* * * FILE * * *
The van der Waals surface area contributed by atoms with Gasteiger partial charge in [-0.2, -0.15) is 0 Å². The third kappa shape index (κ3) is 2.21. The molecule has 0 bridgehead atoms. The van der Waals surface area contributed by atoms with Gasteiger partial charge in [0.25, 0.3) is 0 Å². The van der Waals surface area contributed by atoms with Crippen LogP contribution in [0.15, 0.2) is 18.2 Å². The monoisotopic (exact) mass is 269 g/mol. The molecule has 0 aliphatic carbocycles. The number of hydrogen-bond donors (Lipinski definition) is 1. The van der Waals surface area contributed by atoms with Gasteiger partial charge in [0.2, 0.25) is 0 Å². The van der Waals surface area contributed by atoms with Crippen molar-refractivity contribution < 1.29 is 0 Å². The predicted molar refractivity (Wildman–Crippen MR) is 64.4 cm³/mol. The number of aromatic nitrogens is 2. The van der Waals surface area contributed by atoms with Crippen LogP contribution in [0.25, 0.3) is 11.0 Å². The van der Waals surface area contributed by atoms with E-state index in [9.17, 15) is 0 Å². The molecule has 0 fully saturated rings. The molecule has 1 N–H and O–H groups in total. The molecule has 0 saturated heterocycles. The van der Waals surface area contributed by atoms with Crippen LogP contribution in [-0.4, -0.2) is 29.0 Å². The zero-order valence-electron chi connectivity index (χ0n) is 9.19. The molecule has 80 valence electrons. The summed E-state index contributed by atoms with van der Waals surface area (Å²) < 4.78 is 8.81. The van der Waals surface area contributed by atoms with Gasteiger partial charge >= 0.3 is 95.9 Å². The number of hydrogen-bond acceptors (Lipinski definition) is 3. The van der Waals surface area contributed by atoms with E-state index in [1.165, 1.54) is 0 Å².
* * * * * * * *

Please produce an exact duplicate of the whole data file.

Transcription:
The van der Waals surface area contributed by atoms with Gasteiger partial charge in [-0.2, -0.15) is 0 Å². The third kappa shape index (κ3) is 2.21. The molecule has 0 bridgehead atoms. The van der Waals surface area contributed by atoms with Gasteiger partial charge in [0.25, 0.3) is 0 Å². The van der Waals surface area contributed by atoms with Crippen LogP contribution in [0.15, 0.2) is 18.2 Å². The monoisotopic (exact) mass is 269 g/mol. The molecule has 0 aliphatic carbocycles. The number of hydrogen-bond donors (Lipinski definition) is 1. The van der Waals surface area contributed by atoms with Gasteiger partial charge in [0.2, 0.25) is 0 Å². The van der Waals surface area contributed by atoms with Crippen molar-refractivity contribution < 1.29 is 0 Å². The predicted molar refractivity (Wildman–Crippen MR) is 64.4 cm³/mol. The number of aromatic nitrogens is 2. The van der Waals surface area contributed by atoms with Crippen LogP contribution in [0.25, 0.3) is 11.0 Å². The van der Waals surface area contributed by atoms with E-state index in [9.17, 15) is 0 Å². The molecule has 0 fully saturated rings. The molecule has 1 N–H and O–H groups in total. The molecule has 0 saturated heterocycles. The van der Waals surface area contributed by atoms with Crippen LogP contribution in [-0.4, -0.2) is 29.0 Å². The zero-order valence-electron chi connectivity index (χ0n) is 9.19. The molecule has 80 valence electrons. The summed E-state index contributed by atoms with van der Waals surface area (Å²) < 4.78 is 8.81. The van der Waals surface area contributed by atoms with Gasteiger partial charge >= 0.3 is 95.9 Å². The number of hydrogen-bond acceptors (Lipinski definition) is 3. The van der Waals surface area contributed by atoms with E-state index in [1.165, 1.54) is 0 Å².